President Donald Trump has yet to personally weigh in—either through official White House outlets or on Twitter—on the burgeoning civil war in Kirkuk, Iraq, following the invasion of the Kurdish-held province by Iraqi soldiers and Iran-backed Shiite militias.
The U.S.-led Global Coalition has called the attack on the Kurdistan Regional Government’s (KRG) military, the Peshmerga, a “misunderstanding,” while the U.S. embassy in Baghdad expressed “concern” regarding the invasion in a statement Monday.
President Trump repeatedly asserted support for the Kurdish people, whose Peshmerga and Syrian Kurdish People’s Protection Units (YPG/YPJ) have played an outsized role in defeating the Islamic State (ISIS), as a candidate for president in 2016. Following the KRG holding a referendum on seceding from Iraq, however, the U.S. State Department has backed the Iraqi government against Kurdish independence aspirations, and Trump himself has remained silent.
“We believe the engagement this morning was a misunderstanding and not deliberate as two elements attempted to link up under limited visibility conditions,” the Global Coalition said in a statement Monday, according to Kurdish outlet Rudaw.
“The Coalition is monitoring movements of military vehicles and personnel in the vicinity of Kirkuk. These movements of military vehicles, so far, have been coordinated movements, not attacks. … Coalition forces and advisors are not supporting Government of Iraq or Kurdistan Regional Government activities near Kirkuk, but are aware of reports of a limited exchange of fire during predawn hours of darkness Oct. 16.”
The U.S. State Department, through its embassy in Baghdad, stated that it was “concerned by reports of violence in Kirkuk and deplore any loss of life.”
“We support the peaceful exercise of joint administration by the central and regional governments, consistent with the Iraqi Constitution in all disputed areas,” the statement continued. “ISIS remains the true enemy of Iraq, and we urge all parties to remain focused on finishing the liberation of their country from menace.”
Maj. Gen. Robert White, Commanding General of the Combined Joint Forces Land Component Command—Operation Inherent Resolve, issued a separate remark calling for “dialogue” between Iraqi officials and the KRG, which Baghdad has repeatedly rejected despite overtures from Erbil.
On Friday, Kurdish Peshmerga deployed thousands of troops to disputed Kirkuk in response to movements by the Popular Mobilization Forces (PMF), also known as the Hashd al-Shaabi—Shiite militias affiliated with the Iranian government that Baghdad legalized as official wings of the Iraqi military during the battle to liberate Mosul, Iraq, from ISIS. The PMF was created by Grand Ayatollah Ali al-Sistani, the Iranian-born senior Shiite cleric and rely on significant Iranian support to continue fighting.
Kirkuk is an oil-rich and ethnically diverse region originally outside of the limits of traditional Kurdistan. The KRG has controlled it since 2014, when the Islamic State attacked and the Iraqi military fled, leaving the Peshmerga to defeat ISIS. Fleeing Iraqi troops have often found a safe haven in Erbil.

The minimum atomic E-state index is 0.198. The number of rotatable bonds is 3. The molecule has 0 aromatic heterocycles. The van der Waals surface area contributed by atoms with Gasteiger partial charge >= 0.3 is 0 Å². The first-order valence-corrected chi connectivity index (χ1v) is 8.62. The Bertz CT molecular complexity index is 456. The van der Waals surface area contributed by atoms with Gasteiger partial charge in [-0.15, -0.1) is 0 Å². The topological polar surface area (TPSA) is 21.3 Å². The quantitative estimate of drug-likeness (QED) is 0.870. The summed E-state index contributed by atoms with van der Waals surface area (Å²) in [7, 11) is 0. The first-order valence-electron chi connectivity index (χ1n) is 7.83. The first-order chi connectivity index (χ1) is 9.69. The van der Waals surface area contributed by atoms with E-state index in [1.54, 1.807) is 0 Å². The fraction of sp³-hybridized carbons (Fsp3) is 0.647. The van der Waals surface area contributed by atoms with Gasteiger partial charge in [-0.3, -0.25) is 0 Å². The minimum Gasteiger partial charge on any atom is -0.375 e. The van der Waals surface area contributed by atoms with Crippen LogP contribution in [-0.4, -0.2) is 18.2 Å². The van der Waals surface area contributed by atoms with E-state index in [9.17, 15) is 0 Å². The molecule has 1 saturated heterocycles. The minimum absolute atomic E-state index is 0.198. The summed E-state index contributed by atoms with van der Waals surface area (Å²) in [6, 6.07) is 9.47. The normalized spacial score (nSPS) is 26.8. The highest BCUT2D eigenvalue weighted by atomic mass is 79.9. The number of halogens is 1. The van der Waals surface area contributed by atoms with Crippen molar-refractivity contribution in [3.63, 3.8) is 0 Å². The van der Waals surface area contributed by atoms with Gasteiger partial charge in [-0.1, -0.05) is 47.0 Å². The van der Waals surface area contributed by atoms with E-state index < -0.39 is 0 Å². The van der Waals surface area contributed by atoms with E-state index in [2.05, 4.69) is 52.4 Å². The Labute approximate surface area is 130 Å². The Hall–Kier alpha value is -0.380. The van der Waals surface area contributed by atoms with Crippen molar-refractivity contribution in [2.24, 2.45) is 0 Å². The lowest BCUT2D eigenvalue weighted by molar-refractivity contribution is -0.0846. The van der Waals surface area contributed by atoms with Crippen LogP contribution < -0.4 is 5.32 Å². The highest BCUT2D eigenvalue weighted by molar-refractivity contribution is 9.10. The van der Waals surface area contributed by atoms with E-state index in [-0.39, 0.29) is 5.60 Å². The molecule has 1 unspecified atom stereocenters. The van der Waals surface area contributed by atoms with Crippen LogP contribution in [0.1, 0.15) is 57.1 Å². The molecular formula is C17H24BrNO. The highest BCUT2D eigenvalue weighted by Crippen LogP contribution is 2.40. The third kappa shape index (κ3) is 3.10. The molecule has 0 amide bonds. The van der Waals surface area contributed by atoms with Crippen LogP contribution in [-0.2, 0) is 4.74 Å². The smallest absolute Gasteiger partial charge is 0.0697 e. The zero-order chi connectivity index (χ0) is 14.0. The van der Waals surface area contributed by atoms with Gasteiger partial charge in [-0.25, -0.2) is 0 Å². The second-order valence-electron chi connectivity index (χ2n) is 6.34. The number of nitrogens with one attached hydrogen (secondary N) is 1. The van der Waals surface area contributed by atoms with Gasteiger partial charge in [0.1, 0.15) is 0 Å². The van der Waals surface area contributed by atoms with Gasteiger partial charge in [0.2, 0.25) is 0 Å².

“We are alarmed by the significant Iraqi military and Popular Mobilization Forces (PMF) build up in Bashir and Taz, south of Kirkuk, including tanks, heavy artillery, humvees, and mortars. These forces are approximately 3 kilometers from Peshmerga front line positions. Intelligence shows intent to take over nearby oil fields, airport, and military base,” the Kurdistan Region Security Council (KRSC) said in a statement Friday.
By Monday, the Peshmerga were under attack.
“The Hashd al-Shaabi forces affiliated with the Iranian Islamic Revolutionary Guards’ Quds force led by Eqbalpur, in cooperation with Iraqi forces started a broad attack on Kirkuk and its surrounding areas this morning, October 16, 2017,” the Peshmerga General Command said in a statement Monday. “This attack is a flagrant declaration of war against the nation of Kurdistan.”
The Peshmerga noted that the invasion of Kirkuk “was launched by American weapons, armored vehicles, tanks and other coalition weapons. These American weapons have been given to the Iraqi army and Hashd under the name of the war on ISIS. This was done at a time when the Peshmerga, also in the fight against ISIS, were not given necessary weapons to defend themselves against the terrorists.”
President Trump announced on Friday that the U.S. Treasury would designate the Islamic Revolutionary Guards a terrorist organization on Friday, then announced that “many people” were talking about this designation on Twitter, before returning to commenting on two-time failed presidential candidate Hillary Clinton. Republicans issued near-unanimous praise for the move.
“The president has to do something,” Najmaldin Karim, provincial governor of Kirkuk, told Breitbart News this weekend. “If nothing is done, this will be like the Balkans.”
He has yet to address the Kirkuk situation.
Secretary of State Rex Tillerson also failed to discuss the matter, despite making two separate television appearances this weekend. Tillerson immediately spoke out against the September 25 independence referendum, claiming the non-binding vote “lack[ed] legitimacy.”
The Associated Press notes that Iraqi soldiers and Iran-backed militias had “moved into several major oil fields north of the city, as well as its airport and an important military base,” by Monday afternoon, placing the estimates of displaced civilians at “thousands” in the few hours since the raid. Peshmerga officials stated that Iraqi fighters had “burnt lots of houses and killed many people” to the AP, without providing a count.